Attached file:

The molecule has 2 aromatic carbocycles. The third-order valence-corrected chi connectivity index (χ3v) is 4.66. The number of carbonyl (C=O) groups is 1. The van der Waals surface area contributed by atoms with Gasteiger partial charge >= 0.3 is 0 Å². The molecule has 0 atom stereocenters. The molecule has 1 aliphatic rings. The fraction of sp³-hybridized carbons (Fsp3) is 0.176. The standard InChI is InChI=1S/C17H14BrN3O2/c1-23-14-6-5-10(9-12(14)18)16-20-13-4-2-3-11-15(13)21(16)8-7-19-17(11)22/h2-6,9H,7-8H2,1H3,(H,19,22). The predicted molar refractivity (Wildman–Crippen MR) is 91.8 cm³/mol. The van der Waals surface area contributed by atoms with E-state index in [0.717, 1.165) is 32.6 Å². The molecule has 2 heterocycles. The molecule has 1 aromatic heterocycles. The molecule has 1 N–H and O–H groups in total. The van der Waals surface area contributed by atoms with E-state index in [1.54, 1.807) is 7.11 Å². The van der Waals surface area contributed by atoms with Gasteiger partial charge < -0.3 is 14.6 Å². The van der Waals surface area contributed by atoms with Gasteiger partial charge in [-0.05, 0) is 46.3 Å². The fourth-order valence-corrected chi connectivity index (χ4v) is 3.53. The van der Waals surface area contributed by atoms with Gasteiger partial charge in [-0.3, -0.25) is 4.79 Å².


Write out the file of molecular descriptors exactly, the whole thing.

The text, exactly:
The molecule has 2 aromatic carbocycles. The third-order valence-corrected chi connectivity index (χ3v) is 4.66. The number of carbonyl (C=O) groups is 1. The van der Waals surface area contributed by atoms with Gasteiger partial charge >= 0.3 is 0 Å². The molecule has 0 atom stereocenters. The molecule has 1 aliphatic rings. The fraction of sp³-hybridized carbons (Fsp3) is 0.176. The standard InChI is InChI=1S/C17H14BrN3O2/c1-23-14-6-5-10(9-12(14)18)16-20-13-4-2-3-11-15(13)21(16)8-7-19-17(11)22/h2-6,9H,7-8H2,1H3,(H,19,22). The predicted molar refractivity (Wildman–Crippen MR) is 91.8 cm³/mol. The van der Waals surface area contributed by atoms with E-state index in [0.717, 1.165) is 32.6 Å². The molecule has 2 heterocycles. The molecule has 1 aromatic heterocycles. The molecule has 1 N–H and O–H groups in total. The van der Waals surface area contributed by atoms with E-state index in [1.54, 1.807) is 7.11 Å². The van der Waals surface area contributed by atoms with Gasteiger partial charge < -0.3 is 14.6 Å². The van der Waals surface area contributed by atoms with Gasteiger partial charge in [-0.05, 0) is 46.3 Å². The fourth-order valence-corrected chi connectivity index (χ4v) is 3.53. The van der Waals surface area contributed by atoms with Gasteiger partial charge in [-0.3, -0.25) is 4.79 Å².